As incredible of an engineering marvel the McLaren F1 was, it was a road car first. In fact, to go racing at Le Mans, McLaren detuned the unruly V12, but today it still absolutely flies. And the fact that this car won at Le Mans was totally unexpected, making it even more special when it happened.

Paddock Walk, Paddock Talk

There was loads more going on at Laguna, with essentially 15 different vintage race groups attacking the course throughout the weekend.


As you’d expect, the place was packed, too. Here’s a shot I took immediately after the incident with the two Formula 1 cars.


The rotaries were back as well, but this year there was a special theme at the Rolex Monterey Motorsports Reunion.


Nissan. This means that beyond the hundreds of race cars, dozens of which were Nissans and Datsuns, there were loads more excellent examples of the marque scattered around the track, paddock, and even the parking lots.

The Rolex Monterey Motorsports Reunion is a gathering of simply epic proportions, and I’ve got lots more to come from it.

Trevor Yale Ryan
Instagram: tyrphoto



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Fantastic photos Trevor. Keep 'em coming!

I think the McLaren F1 is the greatest car ever made. Don't get me wrong, there are loads of awesome cars that did well in racing, but the F1 is the pinnacle in my mind (I have an R32 GT-R). Road [super]car first, race car second, absolute beast of engineering.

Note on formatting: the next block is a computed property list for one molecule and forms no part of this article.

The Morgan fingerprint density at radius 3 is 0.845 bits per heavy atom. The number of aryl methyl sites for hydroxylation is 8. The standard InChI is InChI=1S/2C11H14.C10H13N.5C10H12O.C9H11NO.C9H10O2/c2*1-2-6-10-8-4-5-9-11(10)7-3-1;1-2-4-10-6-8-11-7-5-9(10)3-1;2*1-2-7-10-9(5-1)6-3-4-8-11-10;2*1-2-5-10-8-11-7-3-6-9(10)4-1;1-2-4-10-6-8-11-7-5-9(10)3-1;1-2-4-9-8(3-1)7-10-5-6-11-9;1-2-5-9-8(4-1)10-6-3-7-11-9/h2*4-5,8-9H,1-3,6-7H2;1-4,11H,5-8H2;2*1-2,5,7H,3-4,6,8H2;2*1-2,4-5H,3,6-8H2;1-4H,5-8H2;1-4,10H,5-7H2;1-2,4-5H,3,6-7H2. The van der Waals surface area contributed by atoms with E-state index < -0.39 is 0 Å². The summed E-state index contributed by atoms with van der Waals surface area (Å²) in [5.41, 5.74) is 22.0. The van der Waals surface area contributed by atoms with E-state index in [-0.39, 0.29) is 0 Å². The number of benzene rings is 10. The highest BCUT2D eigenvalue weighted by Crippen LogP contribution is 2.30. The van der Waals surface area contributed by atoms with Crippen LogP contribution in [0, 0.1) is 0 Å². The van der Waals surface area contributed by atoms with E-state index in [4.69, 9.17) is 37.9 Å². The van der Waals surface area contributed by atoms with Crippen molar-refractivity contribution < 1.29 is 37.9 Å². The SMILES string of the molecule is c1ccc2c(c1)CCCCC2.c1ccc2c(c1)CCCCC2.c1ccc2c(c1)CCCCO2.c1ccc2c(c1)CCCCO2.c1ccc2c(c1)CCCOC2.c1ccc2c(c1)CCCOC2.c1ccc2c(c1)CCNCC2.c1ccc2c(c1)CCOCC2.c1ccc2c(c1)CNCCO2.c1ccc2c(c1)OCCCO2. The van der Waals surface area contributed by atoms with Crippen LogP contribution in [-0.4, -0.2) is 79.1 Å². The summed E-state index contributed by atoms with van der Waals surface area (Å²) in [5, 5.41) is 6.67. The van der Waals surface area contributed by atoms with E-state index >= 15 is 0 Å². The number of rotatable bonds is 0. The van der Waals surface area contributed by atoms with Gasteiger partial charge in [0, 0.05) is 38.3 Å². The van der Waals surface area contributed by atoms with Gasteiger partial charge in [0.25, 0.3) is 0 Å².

Thanks mate. Will have loads of Skyline & other Japanese stuff coming, both from Pebble Beach and the track ;)


The car really is a marvel. I have often wondered if the feat could have been accomplished either before or since. When you think about how carbon fiber technology was barely far enough along to be used in a road car, regulations were changed for center seating, crash and other requirements (eg. headlight height) were in it's favor, and emissions were loose enough to allow the 650(ish)HP V12 to be a thing.
Yes, it came at staggering price, but convince me that someone could do 650HP naturally aspirated, manual gearbox, and 2200lbs again.
Same goes for the LeMans win. Everything came together to create a once in a lifetime shot for a lower class car to take the overall win. Has that happened before or since?


What's pretty cool about the McLaren F1 is that Gordon Murray essentially said he could have driven it to Le Mans on the road the year they won it (their first time out by the way).

I don't know of any other sports car that has done that in it's first year. As for the F1 crash it's pretty crappy but those guys have deep pockets. You don't drive those on track if you can't pay the bills.